If you do have some spare time this summer, there are a handful of new or revised ASP books on the market that could be helpful to you. I suggest everyone take a look at Carolina Academic Press (CAP) website and check out their new titles, as well as West and Aspen. Don't be afraid to ask for a desk copy; publishers offer them so you can check out their books and recommend them to students.
Even if you are involved in bar prep, take some time for yourself to recharge your batteries. Staycation, vacation, or just a couple of days off--everyone needs a break.
Everyone should take advantage of the wonderful conferences being offered this summer and early fall. As always, LSAC has some amazing conferences planned, as well as the Institute for Law Teaching and Learning conference in Topeka. (I am an presently out of the conference loop because of time constraints and budget cuts, so I may be missing some.) It is wonderful to catch up with colleagues and share successes and horror stories (we all got 'em!)
For the next couple of weeks I will be leading orientation sessions for incoming freshman, and then I am off to teach 4th, 5th, and 6th graders at Stanford for a couple of weeks (my version of a vacation), so my posts may be a bit more sparse than usual. Here is to wishing everyone a wonderful, healthy, relaxing summer! (RCF)
Thursday, June 3, 2010
Grades have come out. The probation and academic dismissal lists have been drawn up now. There are some surprises. And some not. Now begins the process of talking with students who will be petitioning.
Of course, the students want to know "yes" or "no" as to whether their petitions will be approved. It is not that easy, however. Each petition is decided case by case on its unique circumstances and merits. There is not a formula that calculates whether a petition will get approved or be denied. There is no crystal ball.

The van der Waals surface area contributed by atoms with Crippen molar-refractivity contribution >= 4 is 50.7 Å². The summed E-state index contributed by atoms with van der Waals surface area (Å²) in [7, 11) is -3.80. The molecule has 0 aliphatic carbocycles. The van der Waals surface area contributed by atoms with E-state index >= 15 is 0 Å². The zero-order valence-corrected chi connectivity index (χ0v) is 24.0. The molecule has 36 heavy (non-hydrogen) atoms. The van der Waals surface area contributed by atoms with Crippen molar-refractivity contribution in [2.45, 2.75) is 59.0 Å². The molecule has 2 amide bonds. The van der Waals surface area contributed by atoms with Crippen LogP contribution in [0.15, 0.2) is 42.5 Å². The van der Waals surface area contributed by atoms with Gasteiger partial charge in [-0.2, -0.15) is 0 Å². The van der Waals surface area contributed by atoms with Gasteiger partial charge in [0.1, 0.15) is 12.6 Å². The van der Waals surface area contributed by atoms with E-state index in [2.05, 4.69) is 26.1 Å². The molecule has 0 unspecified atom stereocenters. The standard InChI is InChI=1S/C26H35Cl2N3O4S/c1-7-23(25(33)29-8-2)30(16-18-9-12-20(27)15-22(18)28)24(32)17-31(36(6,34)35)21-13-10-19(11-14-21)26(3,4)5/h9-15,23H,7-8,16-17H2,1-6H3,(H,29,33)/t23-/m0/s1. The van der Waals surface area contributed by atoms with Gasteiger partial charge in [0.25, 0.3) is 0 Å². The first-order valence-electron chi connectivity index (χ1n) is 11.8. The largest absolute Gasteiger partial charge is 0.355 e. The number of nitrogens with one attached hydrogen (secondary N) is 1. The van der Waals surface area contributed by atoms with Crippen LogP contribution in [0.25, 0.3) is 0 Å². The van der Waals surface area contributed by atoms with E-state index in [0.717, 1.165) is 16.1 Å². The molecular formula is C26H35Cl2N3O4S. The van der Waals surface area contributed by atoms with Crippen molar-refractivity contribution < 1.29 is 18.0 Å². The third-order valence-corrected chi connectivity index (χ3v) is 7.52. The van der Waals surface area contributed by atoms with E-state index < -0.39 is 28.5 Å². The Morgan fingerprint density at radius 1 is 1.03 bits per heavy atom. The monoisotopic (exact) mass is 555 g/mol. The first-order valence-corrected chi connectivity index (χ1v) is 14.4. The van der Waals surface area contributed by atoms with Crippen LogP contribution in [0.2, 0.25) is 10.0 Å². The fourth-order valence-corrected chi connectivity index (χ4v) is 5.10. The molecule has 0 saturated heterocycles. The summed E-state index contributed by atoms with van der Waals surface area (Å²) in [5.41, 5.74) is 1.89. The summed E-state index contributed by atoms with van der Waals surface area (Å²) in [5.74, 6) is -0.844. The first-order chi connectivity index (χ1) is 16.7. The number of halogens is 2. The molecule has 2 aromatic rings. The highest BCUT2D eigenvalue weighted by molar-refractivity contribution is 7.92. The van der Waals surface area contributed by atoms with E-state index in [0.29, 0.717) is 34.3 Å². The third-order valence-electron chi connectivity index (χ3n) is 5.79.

And there is the waiting time. Decisions on petitions for readmission to continue with one's own class do not take too long because a committee reviews the petitions. Petitions for re-entry to start over again as a 1L are the problem. With summer, it is the task of getting a faculty quorum to meet on these petitions (also on appeals of the readmission committee).
Depending on the student's circumstances, the petition itself might get delayed. For example, a student may need time for testing for previously undiagnosed learning disabilities/ADHD and following up with the process for accommodations. That information may be critical to the petition's chances of success. Delay on being able to petition means delay in an answer, especially if it is a re-entry petition and the process goes beyond the scheduled June faculty votes for re-entry.
In talking with students, I try to help them realistically assess the strengths and weaknesses of their petitions. We also talk about their options within the process. And I often talk with them about back-up plans if their petition is not approved. Although most of them would rather avoid the latter discussion, I find that if their petitions do not get approved, they are better able to handle that decision if they have already thought about their alternative plans. Often they will apply to another graduate program here or closer to home.
How can I help the most as an ASP'er during the process?
- By answering questions and explaining procedures.
- By listening to concerns and reading between the lines.
- By being available for appointments and phone calls.
- By giving an honest assessment of the pros and cons of each case.
- By making appropriate referrals.
- By being someone they can talk to about their fears, concerns, and anxiety.
- By reminding them, should things go awry with the petition, that law school is not the only path in life and they are still talented individuals.
I cannot make things instantly right for the students. But I can make things less lonely for them during the process. (Amy Jarmon)